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Christmas Tu Bishvat Trees Melding Holidays Serves Environmental Needs

This article is reprinted with permission of the Jewish Telegraphic Agency. Visit

LOS ANGELES, Dec. 5 (JTA) —Question: When does a Christmas tree become a Tu Bishvat tree?

Answer: When a church and a synagogue decide that having the same tree do double duty is good both for the environment and for the spiritual awareness of their congregants.  

Nurit Ze'evi--who remembered joyous celebrations for Tu Bishvat, or the new year for trees, from her childhood in Israel--came up with the idea and presented it to Rabbi Neil Comess-Daniels of Beth Shir Sholom Temple in Santa Monica, Calif.

Comess-Daniels and members of his "progressive Reform" congregation, long active in interfaith relations, went for it and the rabbi turned to the Rev. Kirsten Linford-Steinfeld, of the Westwood Hills Congregational Church of the United Church of Christ, as a partner.

People from both congregations agreed that the idea was brilliant.

"This project marks the convergence of two traditions, without detracting from the integrity of either one," said Comess-Daniels. "In both traditions, trees symbolize new life and hope."

Linford-Steinfeld, who has a Jewish husband, warmly endorsed the project. "We tend to link Christmas and Chanukah because they happen around the same time," she said. "I think it's a neat idea to connect two of our holidays in a different way, especially since Tu Bishvat comes exactly one month after Christmas this year."

Now all that was left was to turn the concept into reality. Enter Cynthia Barzilai, president of the temple's pre-school parents board, who volunteered as project manager.

After the volunteers put in an "incredible amount of leg work," in the words of their rabbi, Barzilai announced the final plans.

Fifty Jewish and 50 Christian families each would contribute $36 to jointly purchase one tree, for a total of 50 trees.

On Dec. 12, the trees, in planters, will be delivered to the church during a joint celebration with temple members.

After the Christmas season, on Jan. 9, the trees will be delivered to Beth Shir Sholom families, who will care for them for the next three weeks.

Then, after each hard-working tree has done its dual job, it will be planted in a public park for everyone to enjoy on Jan. 30, the first Sunday after Tu Bishvat is observed on Jan. 25.

On that Sunday morning, the Christian and Jewish families will meet at the temple and nosh on the fruits symbolic of the holiday, after blessings by the rabbi.

Immediately afterwards, the trees will be transported to the Ed Edelman Park in Topanga Canyon, just west of Los Angeles, and planted there with the help of Malibu Creek State Park, the Mountains Recreation and Conservation Authority and TreePeople, an environmental group.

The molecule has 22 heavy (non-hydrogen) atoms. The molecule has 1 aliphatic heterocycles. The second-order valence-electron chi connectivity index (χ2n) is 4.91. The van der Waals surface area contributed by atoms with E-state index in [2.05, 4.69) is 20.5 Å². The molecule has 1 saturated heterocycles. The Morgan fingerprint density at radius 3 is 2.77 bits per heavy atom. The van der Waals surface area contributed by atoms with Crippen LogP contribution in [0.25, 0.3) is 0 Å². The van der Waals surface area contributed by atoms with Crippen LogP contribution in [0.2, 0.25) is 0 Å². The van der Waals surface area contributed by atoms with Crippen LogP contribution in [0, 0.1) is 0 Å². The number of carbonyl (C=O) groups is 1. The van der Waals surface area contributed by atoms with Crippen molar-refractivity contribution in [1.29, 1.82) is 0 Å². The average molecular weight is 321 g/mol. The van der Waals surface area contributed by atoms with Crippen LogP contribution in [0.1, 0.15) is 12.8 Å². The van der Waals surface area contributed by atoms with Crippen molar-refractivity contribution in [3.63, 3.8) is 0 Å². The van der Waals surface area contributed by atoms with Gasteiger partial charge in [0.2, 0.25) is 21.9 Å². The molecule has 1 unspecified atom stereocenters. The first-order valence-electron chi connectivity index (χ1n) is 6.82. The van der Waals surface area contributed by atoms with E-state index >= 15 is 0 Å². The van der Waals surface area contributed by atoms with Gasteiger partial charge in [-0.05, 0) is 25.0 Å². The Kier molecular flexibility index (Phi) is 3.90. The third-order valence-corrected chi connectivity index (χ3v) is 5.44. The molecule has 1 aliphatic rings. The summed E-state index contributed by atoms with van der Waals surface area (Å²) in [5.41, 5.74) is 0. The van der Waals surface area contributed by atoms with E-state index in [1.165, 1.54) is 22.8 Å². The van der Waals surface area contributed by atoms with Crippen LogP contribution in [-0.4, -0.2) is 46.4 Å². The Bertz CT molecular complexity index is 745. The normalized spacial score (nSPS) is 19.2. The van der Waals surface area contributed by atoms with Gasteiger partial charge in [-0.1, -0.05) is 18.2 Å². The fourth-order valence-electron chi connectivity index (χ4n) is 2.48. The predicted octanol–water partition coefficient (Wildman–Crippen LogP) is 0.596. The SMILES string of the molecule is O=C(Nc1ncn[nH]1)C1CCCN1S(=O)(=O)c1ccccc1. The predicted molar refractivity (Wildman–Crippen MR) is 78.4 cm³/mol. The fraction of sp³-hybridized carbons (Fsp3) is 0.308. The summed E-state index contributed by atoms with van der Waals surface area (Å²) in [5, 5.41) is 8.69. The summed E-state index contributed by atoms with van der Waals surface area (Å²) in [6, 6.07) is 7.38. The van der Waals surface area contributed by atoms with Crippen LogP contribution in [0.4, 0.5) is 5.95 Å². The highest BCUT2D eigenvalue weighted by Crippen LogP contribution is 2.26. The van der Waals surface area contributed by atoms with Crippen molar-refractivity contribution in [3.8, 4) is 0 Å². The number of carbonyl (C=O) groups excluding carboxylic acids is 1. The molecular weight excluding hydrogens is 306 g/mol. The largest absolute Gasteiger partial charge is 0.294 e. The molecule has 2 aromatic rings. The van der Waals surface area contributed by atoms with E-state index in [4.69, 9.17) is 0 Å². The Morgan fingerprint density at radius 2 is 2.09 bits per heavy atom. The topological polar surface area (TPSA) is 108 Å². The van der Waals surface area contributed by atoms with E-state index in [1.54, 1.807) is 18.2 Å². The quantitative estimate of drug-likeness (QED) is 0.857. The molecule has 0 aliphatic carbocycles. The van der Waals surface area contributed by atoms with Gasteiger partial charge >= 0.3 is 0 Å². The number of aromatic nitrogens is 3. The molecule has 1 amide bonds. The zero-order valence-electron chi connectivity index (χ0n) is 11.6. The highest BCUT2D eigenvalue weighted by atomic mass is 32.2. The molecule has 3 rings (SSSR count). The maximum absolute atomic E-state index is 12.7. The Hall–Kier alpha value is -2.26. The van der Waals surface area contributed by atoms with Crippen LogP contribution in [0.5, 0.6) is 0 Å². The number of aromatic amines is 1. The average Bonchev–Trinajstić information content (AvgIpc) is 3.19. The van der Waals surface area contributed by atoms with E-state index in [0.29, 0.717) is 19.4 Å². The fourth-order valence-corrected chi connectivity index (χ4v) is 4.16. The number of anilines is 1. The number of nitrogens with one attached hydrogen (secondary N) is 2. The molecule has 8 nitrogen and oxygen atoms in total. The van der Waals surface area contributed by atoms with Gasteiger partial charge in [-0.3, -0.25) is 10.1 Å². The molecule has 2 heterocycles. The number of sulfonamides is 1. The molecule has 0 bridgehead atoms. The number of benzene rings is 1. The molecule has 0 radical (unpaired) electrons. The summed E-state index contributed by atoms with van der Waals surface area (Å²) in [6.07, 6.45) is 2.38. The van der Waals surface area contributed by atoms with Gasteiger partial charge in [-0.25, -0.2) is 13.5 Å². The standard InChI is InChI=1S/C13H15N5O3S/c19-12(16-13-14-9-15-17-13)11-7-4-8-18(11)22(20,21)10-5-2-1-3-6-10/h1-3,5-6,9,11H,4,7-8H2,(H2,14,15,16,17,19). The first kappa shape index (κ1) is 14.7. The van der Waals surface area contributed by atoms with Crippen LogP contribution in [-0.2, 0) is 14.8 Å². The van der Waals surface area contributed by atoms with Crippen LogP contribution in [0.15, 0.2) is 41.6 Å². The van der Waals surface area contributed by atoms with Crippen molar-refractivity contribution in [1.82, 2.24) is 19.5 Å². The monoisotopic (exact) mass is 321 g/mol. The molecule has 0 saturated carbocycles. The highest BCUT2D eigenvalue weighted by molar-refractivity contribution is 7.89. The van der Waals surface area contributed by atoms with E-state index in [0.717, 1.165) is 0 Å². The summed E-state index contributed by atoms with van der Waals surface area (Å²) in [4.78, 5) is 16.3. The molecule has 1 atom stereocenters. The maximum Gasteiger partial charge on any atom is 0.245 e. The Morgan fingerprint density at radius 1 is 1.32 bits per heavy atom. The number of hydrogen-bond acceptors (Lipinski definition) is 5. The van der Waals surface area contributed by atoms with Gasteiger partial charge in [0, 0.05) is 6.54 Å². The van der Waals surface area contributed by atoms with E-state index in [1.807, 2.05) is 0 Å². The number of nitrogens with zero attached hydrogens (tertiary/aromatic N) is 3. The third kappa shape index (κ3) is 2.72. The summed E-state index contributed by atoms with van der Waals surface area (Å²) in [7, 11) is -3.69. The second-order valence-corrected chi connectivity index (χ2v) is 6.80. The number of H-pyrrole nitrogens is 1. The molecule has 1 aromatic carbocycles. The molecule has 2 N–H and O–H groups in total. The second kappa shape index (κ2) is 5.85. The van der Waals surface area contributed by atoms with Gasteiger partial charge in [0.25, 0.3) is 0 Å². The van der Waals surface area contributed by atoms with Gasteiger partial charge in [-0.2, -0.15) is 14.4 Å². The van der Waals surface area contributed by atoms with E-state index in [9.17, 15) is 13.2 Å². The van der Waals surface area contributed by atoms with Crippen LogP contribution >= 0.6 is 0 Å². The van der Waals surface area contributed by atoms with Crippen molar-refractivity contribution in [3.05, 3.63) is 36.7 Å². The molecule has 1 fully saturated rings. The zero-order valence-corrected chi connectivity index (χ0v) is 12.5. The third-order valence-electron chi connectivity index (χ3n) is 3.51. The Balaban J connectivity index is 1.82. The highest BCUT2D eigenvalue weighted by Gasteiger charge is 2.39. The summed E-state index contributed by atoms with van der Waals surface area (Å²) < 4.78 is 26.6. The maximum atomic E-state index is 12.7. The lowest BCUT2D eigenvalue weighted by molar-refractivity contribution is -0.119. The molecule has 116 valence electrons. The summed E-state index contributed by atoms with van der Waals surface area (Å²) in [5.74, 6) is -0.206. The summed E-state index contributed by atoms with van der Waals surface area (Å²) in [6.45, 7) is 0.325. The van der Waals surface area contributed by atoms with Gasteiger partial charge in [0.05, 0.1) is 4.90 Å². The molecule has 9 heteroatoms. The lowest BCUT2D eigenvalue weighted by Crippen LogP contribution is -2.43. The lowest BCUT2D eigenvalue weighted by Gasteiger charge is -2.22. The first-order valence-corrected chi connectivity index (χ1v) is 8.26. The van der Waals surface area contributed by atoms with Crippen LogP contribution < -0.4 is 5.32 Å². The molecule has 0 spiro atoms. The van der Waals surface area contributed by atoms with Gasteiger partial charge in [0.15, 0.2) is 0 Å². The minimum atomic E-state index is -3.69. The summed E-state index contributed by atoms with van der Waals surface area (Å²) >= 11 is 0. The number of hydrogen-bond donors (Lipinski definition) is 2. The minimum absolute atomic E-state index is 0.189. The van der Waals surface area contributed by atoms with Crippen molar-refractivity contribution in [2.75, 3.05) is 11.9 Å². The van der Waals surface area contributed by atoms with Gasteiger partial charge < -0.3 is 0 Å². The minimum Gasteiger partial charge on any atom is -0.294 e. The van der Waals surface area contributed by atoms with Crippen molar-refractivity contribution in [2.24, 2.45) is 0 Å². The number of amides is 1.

The whole project almost fell apart over the choice of trees. The initial thought was to get pine or similar coniferous trees, traditional for Christmas. But given the environment of the planting site, the authorities ruled that only oak trees would be permitted.

The parties agreed, but then it turned out that oak trees would not do well if put indoors during the Christmas season.

As a compromise, the oak trees in planters will be placed outside the homes of the Christian families. Linford-Steinfeld said that she, and probably other church members, will decorate the oaks as outdoor Christmas trees.

This year, the project will serve as a trial run, but Ze'evi already has more ambitious plans for the future.

In a poem written for the occasion, Ze'evi envisions that in the years to come, hundreds and then thousands of Christians and Jews will join hands in planting Christmas/Tu Bishvat trees in Los Angeles, the United States and across the world.

Hebrew for "15th of [the month of] Shevat," both a date and the name of a holiday celebrated on that date. A holiday that falls in January or February, it's the New Year for trees. Derived from the Greek word for "assembly," a Jewish house of prayer. Synagogue refers to both the room where prayer services are held and the building where it occurs. In Yiddish, "shul." Reform synagogues are often called "temple." Hanukkah (known by many spellings) is an eight-day Jewish holiday commemorating the rededication of the Second Temple in Jerusalem at the time of the Maccabean Revolt of the 2nd Century BCE. It is marked by the lighting of a menorah and the eating of fried foods. Reform synagogues are often called "temple." "The Temple" refers to either the First Temple, built by King Solomon in 957 BCE in Jerusalem, or the Second Temple, which replaced the First Temple and stood on the Temple Mount in Jerusalem from 516 BCE to 70 CE. Hebrew for "my master," the term refers to a spiritual leader and teacher of Torah. Often, but not always, a rabbi is the leader of a synagogue congregation.
Tom Tugend

Tom Tugend is a contributing editor to the Jewish Journal of Greater Los Angeles.

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